“Two thousand fifteen! You mean we’re in the future?” – Marty McFly. With news of the 2015 Oscar winners still ringing in our ears, there’s something about this time of year that makes watching a good film satisfying. But even with so many great new releases, there is nothing like sitting down and watching a classic with the family.
Back to the Future Part II, starring a fresh faced Michael J. Fox, and Christopher Lloyd as the eminent Doc Brown, has to be up there amongst the best. Not least because it offers a refreshingly positive take on the future, without the dystopic themes and imagery of other futuristic classics such as Robocop, Terminator, or Mad Max. That’s not to say that dystopia is without merit, it is a major motif in both literature and film, indeed, what self-respecting sci-fi fan doesn’t love a good alien-controlled, cyberpunk, post-apocalyptic storyline? But sometimes it’s good to get away from doom and gloom!
So after gleefully living in a world of flying cars, hoverboards, and self-lacing shoes for 108 minutes, you could be forgiven to arriving back into the reality of 2015 with a bump. The recent news headlines about cyber attacks and data breaches can’t help but feel a bit to dystopic for comfort. The start of the year has prompted the question: Could our data be headed towards a dystopian future?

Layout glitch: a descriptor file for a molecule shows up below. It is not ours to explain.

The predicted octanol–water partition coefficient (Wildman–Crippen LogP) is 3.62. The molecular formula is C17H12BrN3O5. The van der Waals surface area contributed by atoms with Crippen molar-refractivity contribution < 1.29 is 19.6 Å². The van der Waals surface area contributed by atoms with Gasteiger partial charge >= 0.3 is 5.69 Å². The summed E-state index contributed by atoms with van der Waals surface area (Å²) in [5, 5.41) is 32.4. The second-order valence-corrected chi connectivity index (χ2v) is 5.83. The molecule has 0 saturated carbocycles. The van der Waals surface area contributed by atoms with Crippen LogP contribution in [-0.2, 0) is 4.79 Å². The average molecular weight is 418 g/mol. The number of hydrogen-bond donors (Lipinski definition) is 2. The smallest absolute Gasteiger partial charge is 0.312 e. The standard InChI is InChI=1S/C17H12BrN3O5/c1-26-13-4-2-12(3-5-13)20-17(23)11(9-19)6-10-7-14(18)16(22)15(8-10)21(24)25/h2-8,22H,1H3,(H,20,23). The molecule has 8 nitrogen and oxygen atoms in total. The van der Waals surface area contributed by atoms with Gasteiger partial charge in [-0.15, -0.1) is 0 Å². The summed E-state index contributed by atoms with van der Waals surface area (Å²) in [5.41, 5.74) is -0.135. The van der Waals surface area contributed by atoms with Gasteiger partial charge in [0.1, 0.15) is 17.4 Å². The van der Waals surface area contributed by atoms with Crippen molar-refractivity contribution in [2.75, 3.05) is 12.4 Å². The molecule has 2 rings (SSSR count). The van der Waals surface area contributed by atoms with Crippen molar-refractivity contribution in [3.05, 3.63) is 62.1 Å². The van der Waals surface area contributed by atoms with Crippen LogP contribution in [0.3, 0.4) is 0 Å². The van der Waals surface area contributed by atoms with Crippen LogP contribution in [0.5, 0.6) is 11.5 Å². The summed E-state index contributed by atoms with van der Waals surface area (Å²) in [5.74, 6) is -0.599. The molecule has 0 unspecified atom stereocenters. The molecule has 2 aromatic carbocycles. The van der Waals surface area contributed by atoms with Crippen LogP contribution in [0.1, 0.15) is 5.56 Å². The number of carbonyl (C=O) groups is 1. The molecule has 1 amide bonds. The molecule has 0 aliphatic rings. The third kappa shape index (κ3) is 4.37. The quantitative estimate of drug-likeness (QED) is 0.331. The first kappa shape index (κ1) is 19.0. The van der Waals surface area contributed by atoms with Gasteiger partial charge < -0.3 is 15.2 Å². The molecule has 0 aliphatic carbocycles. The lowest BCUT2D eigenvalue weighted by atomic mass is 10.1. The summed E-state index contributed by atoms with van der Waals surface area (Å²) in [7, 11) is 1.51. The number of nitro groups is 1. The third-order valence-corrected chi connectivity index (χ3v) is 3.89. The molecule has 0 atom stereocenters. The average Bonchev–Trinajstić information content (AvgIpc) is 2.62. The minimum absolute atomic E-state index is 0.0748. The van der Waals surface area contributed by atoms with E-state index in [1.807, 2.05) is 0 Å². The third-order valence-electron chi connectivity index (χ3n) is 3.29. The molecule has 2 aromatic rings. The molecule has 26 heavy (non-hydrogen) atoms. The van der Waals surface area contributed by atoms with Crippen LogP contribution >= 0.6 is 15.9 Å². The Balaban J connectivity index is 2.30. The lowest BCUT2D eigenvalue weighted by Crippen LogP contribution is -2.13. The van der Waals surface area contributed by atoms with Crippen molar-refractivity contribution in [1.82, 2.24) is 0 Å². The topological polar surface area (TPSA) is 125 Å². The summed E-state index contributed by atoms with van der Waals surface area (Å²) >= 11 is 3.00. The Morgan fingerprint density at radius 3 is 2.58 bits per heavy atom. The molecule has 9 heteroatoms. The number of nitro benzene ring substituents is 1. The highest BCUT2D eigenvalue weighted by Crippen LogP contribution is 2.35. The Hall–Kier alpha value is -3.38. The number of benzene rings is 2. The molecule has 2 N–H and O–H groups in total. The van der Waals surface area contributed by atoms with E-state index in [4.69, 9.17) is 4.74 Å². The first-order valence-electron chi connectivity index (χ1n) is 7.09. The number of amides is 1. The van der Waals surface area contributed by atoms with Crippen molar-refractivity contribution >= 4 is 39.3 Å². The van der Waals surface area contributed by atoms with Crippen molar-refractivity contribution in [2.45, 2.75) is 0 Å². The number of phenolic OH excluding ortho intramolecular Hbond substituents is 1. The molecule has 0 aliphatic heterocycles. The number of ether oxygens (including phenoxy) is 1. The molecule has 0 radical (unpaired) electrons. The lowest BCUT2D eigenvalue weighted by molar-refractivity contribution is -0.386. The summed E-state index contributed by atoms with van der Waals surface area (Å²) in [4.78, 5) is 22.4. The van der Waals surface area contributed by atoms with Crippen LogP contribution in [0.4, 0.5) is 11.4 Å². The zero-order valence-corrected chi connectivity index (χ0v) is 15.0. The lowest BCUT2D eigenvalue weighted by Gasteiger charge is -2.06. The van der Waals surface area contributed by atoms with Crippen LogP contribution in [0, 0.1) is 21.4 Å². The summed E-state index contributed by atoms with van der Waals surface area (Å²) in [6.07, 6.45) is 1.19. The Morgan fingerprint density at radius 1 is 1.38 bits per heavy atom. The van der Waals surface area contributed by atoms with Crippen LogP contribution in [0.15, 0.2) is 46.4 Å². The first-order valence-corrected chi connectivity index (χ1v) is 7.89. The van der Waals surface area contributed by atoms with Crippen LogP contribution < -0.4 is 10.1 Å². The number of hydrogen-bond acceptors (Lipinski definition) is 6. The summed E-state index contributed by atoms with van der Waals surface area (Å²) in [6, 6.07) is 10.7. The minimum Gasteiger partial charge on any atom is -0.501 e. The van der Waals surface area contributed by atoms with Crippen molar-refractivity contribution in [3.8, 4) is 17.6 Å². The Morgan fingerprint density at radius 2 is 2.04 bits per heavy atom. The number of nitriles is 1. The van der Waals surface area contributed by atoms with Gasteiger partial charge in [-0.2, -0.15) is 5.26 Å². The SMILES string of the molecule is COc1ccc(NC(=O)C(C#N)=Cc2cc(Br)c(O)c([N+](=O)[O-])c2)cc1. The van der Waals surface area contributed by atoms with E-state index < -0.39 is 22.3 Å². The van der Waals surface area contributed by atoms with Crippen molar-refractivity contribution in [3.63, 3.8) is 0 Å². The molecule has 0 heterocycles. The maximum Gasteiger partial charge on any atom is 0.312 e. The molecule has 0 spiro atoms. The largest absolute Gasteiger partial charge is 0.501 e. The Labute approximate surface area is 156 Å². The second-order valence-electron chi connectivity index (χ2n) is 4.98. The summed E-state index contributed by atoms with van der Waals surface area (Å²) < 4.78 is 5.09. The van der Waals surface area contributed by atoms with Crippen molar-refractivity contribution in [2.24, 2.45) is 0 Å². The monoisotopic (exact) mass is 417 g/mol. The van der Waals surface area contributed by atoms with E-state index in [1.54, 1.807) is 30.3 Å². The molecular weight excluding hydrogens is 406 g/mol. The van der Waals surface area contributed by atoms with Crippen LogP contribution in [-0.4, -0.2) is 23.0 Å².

Over the last two years alone, it’s become increasingly evident that the world runs on data. Indeed the publicity of the Sony and iCloud hacks and Government data breaches have had such a wide reaching effect that data privacy and security has become a genuine concern. This concern is not limited to those with technical knowledge, but is spread across all types of users, for all consumers, in both a personal and commercial capability, on both PCs and mobile devices. Not only are consumers becoming more aware of the value of their data, but they are also becoming more demanding of security.
Consumers are not the only ones asking these questions either. Increasingly, it is enterprise IT teams and business leaders who are also asking the tough questions. These include:
- What’s the best way to encrypt in-flight or at-rest data?
- Will policy-based automation help match storage costs to service levels?
- Can I free up existing datacentre space by migrating legacy data to the cloud?
- What can I do to store, classify, and search data for audits or legal holds?
- Do disaster recovery plans align with recovery objectives of applications?
Back to the future of 2015, the conversation is so much more than just backup and recovery: it’s about data. Your data. As customers become increasingly knowledgeable and cyber-attacks continue to fill the newsreels, it is down to service providers to prove they have the knowledge for the job. Regardless of whether data resides on premise, in the cloud, or on mobile devices, no organisation should rest easy.